This was a very interesting week of astronomy! Two more weeks to go of this course. More soon.

Astronomical Concepts – Week 1 Introduction

Thursday 13th October was the first week of my new astronomy course at Sydney Observatory. Like the first course I attended earlier this year it is presented by Dr Paul Payne. This course aims to expand on the first and build on some of the main concepts of astronomy, including the solar system, gravity, the theory of relativity, the Sun, stars and quantum theory.

This first week was an introduction to the course and focused on some important concepts: light, gas, nebula, the speed of light, atoms (particularly hydrogen), electrical fields, the electromagnetic spectrum and more. It certainly was a packed 2 and a half hours!


Before we left we had time to observe the night sky through the observatory’s over 140 year old telescope, the oldest in Australia, to see great views of the surface of the Moon and Saturn. The views looked similar to the images below:

This was a great introduction to the course. As usual we had our lecture in the basement theatre and were treated to Paul’s 3D graphics and animations to help illustrate the concepts further. I left with a deeper knowledge of light, in particular how influential the wavelength is. Paul showed us many images of nebulae, including the famous Crab nebula, seen below:


This is probably the most familiar shot of the nebula showing the bright blue, green and orange colours. The image below shows the Crab nebula in a variety of wavelengths. By looking at the nebula in different wavelengths it tells astronomers different information about the star.


X-Rays for example are collected by the NASA Chandra space telescope, amongst other devices. Many things in space emit x-rays, such as black holes, neutron stars, binary star systems, supernova remnants, stars, the Sun and even some comets. Because X-Rays are absorbed by Earth’s atmosphere the Chandra telescope must orbit above it to an altitude of 139,000km. X-Rays are produced in the universe when matter is heated to millions of degrees. These temperatures occur when high magnetic fields, or extreme gravity, or explosive forces, hold sway. Chandra can also trace hot gas from an exploding star or even a black hole. Chandra can help to define the hot , turbulent regions of space to help us understand the origin, evolution and density of the universe. The image of the Crab above in x-ray shows blue colour and in the centre a pulsar can be seen. The star was first discovered in 1942 by Rudolf Minkowski and then later in 1968 the star was found to be emitting its radiation in rapid pulses, becoming one of the first pulsars to be discovered.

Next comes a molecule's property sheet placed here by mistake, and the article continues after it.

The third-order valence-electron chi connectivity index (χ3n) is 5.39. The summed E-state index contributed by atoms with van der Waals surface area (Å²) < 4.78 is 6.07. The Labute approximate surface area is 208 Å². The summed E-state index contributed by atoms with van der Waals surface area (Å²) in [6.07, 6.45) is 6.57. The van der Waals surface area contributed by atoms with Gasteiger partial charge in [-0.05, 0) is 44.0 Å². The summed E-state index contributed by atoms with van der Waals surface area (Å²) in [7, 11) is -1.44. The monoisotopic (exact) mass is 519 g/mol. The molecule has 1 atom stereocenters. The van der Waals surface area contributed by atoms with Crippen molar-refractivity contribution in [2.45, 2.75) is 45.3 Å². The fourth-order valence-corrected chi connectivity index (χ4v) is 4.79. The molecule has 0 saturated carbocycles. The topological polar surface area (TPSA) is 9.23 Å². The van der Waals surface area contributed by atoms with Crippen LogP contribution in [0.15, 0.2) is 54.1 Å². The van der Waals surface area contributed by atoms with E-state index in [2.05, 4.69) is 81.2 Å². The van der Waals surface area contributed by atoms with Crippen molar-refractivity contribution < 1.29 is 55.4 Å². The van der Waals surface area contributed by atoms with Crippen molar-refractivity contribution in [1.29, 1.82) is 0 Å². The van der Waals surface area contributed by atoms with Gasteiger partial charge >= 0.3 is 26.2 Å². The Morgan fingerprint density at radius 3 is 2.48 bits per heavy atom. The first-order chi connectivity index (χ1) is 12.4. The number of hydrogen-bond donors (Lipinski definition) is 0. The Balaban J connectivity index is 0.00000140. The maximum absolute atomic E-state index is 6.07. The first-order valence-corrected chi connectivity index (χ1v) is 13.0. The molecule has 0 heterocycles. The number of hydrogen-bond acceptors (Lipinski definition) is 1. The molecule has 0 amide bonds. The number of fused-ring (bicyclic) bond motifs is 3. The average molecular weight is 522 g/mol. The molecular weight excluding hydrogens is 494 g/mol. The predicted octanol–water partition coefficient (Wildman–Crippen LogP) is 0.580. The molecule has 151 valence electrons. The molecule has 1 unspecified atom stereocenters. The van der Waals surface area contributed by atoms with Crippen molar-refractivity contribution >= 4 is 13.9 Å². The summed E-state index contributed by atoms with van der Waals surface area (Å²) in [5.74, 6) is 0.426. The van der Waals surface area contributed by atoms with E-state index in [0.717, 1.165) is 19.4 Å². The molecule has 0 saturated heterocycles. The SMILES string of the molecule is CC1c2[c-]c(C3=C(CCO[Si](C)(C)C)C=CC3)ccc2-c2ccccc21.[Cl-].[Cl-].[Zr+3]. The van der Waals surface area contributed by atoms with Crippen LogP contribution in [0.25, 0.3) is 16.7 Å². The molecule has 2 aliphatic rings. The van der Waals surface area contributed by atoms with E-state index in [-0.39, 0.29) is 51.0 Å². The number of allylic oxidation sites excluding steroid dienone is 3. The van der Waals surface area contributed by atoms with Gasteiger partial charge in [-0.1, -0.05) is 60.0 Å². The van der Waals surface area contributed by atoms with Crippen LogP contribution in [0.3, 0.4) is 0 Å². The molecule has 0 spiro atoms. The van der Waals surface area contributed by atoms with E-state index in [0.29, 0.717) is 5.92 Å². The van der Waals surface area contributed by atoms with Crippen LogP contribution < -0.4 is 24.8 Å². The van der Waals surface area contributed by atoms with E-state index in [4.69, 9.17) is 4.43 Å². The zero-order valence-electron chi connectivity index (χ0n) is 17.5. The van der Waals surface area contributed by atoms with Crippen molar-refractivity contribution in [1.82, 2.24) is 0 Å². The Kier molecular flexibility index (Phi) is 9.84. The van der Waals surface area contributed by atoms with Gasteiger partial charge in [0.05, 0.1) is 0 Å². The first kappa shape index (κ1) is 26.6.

This was a great start to the course, highly engaging and interesting as always and I can’t wait for next week!